By BJ Bjornson
Though sometimes humour is the only way you can deal with some things. Today�s news brings a UN report noting that humanity�s future, or at least the future for a good chunk of humanity, is looking quite grim.
As the world's population looks set to grow to nearly 9 billion by 2040 from 7 billion now, and the number of middle-class consumers increases by 3 billion over the next 20 years, the demand for resources will rise exponentially.
Even by 2030, the world will need at least 50 percent more food, 45 percent more energy and 30 percent more water, according to U.N. estimates, at a time when a changing environment is creating new limits to supply.
And if the world fails to tackle these problems, it risks condemning up to 3 billion people into poverty, the report said.
Knowing that we�re already pushing up against the limits of some of the critical resources we would need increase food production, I think it�s safe to say that there�s a very good chance that we�re not going to reach those targets. We�re already past sustainability on a number of fronts, and increasing production by draining away aquifers, looting the ocean of fish stocks, or otherwise further destroying our chance for future sustainable uses of land and water isn�t really going to help in more than the very short-term, and lead to an even bigger crash on the other side.
But since dwelling on that fact is kind of depressing, I�ll leave you with this recent, and oddly prophetic, Onion piece,
Saying there's no way around it at this point, a coalition of scientists announced Thursday that one-third of the world population must die to prevent wide-scale depletion of the planet's resources�and that humankind needs to figure out immediately how it wants to go about killing off more than 2 billion members of its species.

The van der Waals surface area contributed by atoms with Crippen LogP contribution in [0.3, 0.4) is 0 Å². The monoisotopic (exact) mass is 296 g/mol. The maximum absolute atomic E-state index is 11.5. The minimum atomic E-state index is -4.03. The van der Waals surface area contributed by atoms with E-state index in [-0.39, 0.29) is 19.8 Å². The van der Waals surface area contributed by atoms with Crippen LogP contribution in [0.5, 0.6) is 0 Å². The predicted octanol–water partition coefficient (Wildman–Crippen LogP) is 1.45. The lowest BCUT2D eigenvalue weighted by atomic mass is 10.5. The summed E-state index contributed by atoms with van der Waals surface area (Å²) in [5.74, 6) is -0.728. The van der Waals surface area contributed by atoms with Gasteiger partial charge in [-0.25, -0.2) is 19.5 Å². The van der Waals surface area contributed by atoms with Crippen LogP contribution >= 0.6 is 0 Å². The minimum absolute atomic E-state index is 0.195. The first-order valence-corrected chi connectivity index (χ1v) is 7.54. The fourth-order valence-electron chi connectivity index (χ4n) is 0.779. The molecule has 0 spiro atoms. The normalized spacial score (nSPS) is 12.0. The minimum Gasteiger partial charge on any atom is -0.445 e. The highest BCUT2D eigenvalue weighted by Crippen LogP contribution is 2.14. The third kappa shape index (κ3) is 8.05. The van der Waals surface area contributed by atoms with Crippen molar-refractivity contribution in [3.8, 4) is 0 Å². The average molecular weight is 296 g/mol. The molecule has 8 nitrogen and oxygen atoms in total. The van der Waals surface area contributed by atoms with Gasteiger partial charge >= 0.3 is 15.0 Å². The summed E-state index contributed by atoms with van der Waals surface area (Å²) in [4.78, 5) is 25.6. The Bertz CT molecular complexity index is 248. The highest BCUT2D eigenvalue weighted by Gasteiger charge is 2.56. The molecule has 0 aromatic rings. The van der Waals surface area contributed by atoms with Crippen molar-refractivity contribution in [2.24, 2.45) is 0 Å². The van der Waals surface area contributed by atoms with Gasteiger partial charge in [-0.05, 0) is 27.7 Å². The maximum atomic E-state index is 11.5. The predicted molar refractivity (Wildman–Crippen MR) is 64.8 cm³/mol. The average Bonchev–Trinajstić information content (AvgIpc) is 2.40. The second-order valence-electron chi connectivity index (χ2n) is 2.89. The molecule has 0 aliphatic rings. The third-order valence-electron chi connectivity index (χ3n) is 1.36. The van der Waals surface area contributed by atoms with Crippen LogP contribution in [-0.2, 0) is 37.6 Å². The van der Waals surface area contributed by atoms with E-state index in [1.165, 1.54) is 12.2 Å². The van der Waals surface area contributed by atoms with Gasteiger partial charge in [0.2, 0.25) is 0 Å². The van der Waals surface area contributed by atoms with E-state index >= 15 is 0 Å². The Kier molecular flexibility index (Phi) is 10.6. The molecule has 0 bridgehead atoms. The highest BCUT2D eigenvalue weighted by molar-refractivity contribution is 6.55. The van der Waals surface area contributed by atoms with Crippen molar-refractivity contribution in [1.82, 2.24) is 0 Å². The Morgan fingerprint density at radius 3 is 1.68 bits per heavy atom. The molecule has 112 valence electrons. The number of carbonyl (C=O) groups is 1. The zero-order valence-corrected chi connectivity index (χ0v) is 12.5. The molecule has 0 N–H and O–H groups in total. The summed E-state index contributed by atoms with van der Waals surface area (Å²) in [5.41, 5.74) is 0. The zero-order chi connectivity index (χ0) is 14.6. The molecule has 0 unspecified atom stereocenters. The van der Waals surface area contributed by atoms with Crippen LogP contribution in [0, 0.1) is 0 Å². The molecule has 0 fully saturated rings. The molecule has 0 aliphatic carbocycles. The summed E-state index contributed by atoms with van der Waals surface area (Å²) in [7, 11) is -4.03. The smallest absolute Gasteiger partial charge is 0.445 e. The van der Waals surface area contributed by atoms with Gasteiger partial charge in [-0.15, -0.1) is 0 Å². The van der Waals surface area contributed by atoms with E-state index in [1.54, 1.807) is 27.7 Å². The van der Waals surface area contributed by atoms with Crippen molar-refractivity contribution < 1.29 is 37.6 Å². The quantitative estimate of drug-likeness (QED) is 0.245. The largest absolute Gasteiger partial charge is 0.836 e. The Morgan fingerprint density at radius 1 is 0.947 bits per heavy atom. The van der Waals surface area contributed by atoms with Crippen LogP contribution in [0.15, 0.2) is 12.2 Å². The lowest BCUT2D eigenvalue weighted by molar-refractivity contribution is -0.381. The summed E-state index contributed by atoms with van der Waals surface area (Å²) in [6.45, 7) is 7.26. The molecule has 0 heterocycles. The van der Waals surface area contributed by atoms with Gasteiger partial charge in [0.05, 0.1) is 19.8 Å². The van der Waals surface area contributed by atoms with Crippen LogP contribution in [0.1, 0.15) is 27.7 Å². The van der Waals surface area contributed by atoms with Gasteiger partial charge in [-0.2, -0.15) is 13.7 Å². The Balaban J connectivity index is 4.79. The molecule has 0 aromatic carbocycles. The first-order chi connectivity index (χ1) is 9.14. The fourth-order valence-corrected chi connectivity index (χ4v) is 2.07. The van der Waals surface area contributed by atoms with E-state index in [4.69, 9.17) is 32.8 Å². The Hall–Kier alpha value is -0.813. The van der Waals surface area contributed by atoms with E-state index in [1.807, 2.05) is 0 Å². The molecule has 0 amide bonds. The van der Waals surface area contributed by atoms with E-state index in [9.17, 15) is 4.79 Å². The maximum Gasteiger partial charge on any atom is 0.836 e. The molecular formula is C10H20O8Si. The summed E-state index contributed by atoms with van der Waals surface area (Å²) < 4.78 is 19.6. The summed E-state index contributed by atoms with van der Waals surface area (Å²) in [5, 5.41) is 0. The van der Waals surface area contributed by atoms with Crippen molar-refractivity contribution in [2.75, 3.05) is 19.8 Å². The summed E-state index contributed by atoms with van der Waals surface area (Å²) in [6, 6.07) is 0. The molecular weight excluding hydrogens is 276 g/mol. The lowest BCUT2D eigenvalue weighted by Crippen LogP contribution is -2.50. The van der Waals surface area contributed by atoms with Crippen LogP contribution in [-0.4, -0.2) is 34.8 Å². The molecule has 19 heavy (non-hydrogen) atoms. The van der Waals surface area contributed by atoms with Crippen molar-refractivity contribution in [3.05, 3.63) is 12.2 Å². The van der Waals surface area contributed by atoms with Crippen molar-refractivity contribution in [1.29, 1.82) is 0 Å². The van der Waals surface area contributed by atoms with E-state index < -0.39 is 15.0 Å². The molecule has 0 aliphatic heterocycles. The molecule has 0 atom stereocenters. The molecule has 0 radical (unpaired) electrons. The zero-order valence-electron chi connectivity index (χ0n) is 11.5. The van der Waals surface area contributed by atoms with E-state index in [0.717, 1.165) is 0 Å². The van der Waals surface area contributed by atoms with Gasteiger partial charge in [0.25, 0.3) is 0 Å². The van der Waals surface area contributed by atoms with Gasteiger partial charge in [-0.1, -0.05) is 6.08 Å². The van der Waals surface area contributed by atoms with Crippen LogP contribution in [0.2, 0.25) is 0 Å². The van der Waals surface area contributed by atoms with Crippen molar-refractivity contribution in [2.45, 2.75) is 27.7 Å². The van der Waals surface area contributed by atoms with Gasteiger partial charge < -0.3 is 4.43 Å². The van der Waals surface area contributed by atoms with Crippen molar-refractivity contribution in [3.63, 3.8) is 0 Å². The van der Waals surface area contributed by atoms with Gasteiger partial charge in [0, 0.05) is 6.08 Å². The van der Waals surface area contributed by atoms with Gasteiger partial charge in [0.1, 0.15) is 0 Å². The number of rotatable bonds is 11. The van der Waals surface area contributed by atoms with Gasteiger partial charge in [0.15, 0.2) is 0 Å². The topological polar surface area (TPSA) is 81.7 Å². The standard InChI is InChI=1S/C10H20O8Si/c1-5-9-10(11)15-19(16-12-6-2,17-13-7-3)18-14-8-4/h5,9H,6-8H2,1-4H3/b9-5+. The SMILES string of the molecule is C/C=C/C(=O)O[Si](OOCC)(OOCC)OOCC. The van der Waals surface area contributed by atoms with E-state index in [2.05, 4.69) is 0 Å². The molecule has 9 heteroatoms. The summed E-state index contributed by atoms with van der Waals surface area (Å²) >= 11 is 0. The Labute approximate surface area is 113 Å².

. . .
"I'm just going to level with you�the earth's carrying capacity will no longer be able to keep up with population growth, and civilization will end unless large swaths of human beings are killed, so the question is: How do we want to do this?" Cambridge University ecologist Dr. Edwin Peters said. "Do we want to give everyone a number and implement a death lottery system? Incinerate the nation's children? Kill off an entire race of people? Give everyone a shotgun and let them sort it out themselves?"
. . .
"The longer we wait, the higher the number of people who will have to die, so we might as well just get it over with," said Dr. Chelsea Klepper, head of agricultural studies at Purdue Univer�sity, and the leading proponent of a worldwide death day in which 2.3 billion people would kill themselves en masse at the exact same time. "At this point, it's merely a question of coordination. If we can get the populations of New York City, Los Angeles, Beijing, India, Europe, and Latin America to voluntarily off themselves at 6 p.m. EST on June 1, we can kill the people that need to be killed and the planet can finally start renewing its resources."
Is it too late to get on board for that moon base?